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What's selling better: iPhone 6 or iPhone 6 Plus?

Apple store Spain
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Apple's first phablet, the iPhone 6 Plus, has been well received by consumers, but its smaller-screened cousin is far outperforming in terms of sales, according to new research.

AppLovin, a mobile advertising firm, estimates that the 4.7-inch iPhone 6 accounts for 80 percent of new iPhones in use globally, with the 5.5-inch screen iPhone 6 plus taking the remaining share.

The firm, which processes 25 billion ad requests daily, looked at the high volume of data to ascertain its estimate.

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"Since interaction and usage differences between the 6 and 6 Plus on our network are negligible, it's fair to estimate that roughly one in five new iPhones sold is an iPhone 6 Plus," AppLovin said in a blog post on its website.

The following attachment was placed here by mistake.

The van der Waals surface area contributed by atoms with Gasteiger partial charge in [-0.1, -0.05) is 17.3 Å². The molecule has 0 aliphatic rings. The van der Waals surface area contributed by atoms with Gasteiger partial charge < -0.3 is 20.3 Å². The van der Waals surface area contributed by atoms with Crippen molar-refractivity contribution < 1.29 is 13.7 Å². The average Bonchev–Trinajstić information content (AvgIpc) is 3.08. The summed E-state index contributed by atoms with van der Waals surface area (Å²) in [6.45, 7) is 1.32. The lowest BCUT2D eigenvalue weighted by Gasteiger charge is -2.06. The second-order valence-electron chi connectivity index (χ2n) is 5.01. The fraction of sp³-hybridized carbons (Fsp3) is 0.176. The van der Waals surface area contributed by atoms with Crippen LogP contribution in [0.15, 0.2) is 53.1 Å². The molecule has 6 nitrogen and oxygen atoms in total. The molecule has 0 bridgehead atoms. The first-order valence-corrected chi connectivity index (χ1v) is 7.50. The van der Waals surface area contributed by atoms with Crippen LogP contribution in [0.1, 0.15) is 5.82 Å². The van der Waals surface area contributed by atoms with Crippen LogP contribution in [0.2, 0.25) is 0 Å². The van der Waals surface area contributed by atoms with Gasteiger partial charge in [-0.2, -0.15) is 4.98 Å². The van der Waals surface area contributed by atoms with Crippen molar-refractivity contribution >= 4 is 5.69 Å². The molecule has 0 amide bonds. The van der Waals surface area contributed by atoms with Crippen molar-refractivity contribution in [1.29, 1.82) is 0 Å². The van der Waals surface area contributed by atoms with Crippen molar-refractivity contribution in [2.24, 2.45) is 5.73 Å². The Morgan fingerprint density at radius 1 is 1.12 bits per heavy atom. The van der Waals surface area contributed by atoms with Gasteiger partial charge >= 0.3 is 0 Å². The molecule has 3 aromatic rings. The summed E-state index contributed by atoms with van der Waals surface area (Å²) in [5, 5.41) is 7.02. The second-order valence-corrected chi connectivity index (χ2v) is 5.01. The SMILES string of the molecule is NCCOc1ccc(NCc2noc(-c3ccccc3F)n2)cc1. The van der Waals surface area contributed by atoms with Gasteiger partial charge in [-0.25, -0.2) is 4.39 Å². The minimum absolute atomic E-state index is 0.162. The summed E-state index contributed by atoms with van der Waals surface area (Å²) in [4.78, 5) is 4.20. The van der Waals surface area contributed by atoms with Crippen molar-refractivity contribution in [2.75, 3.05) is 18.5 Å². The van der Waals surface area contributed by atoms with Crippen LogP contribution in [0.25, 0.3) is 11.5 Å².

The highly-anticipated iPhones were unveiled on September 9, drawing enthusiasm from consumers worldwide.

Read MoreOff the charts! New iPhone 6 sales smash record

In their debut weekend, Apple sold 10 million of the devices, up from nine million sold when the previous generation of iPhones debuted last year.

Bigger is better, in Asia

Western nations have demonstrated a clear preference for mid-sized phones, but the same cannot be said for Asia.

In countries such as China, Japan, Vietnam and the Philippines, the iPhone 6 Plus accounts for 35 percent of new iPhones in use.

"No one expected iPhone 6 Plus to match or surpass the heights of iPhone 6, but usage was more robust than expected -- especially in areas where phablets are already popular," AppLovin said.

Phablets, smartphones with screen sizes from 5.5 to less than 7 inches, have been rapidly gaining popularity given their dual functionality as a tablet and phone.

Read More'Phablet' sales soar amid smartphone screen wars

So much so that phablet shipments are even expected to top 318 million units next year, surpassing the 233 million estimate for tablets, according to research firm International Data Corporation (IDC)

"While consumers in places like the United States and Western Europe are likely to own a combination of PCs, tablets, and smartphones, in many places the smartphone — regardless of size — will be the one connected device of choice," IDC wrote in a recent report.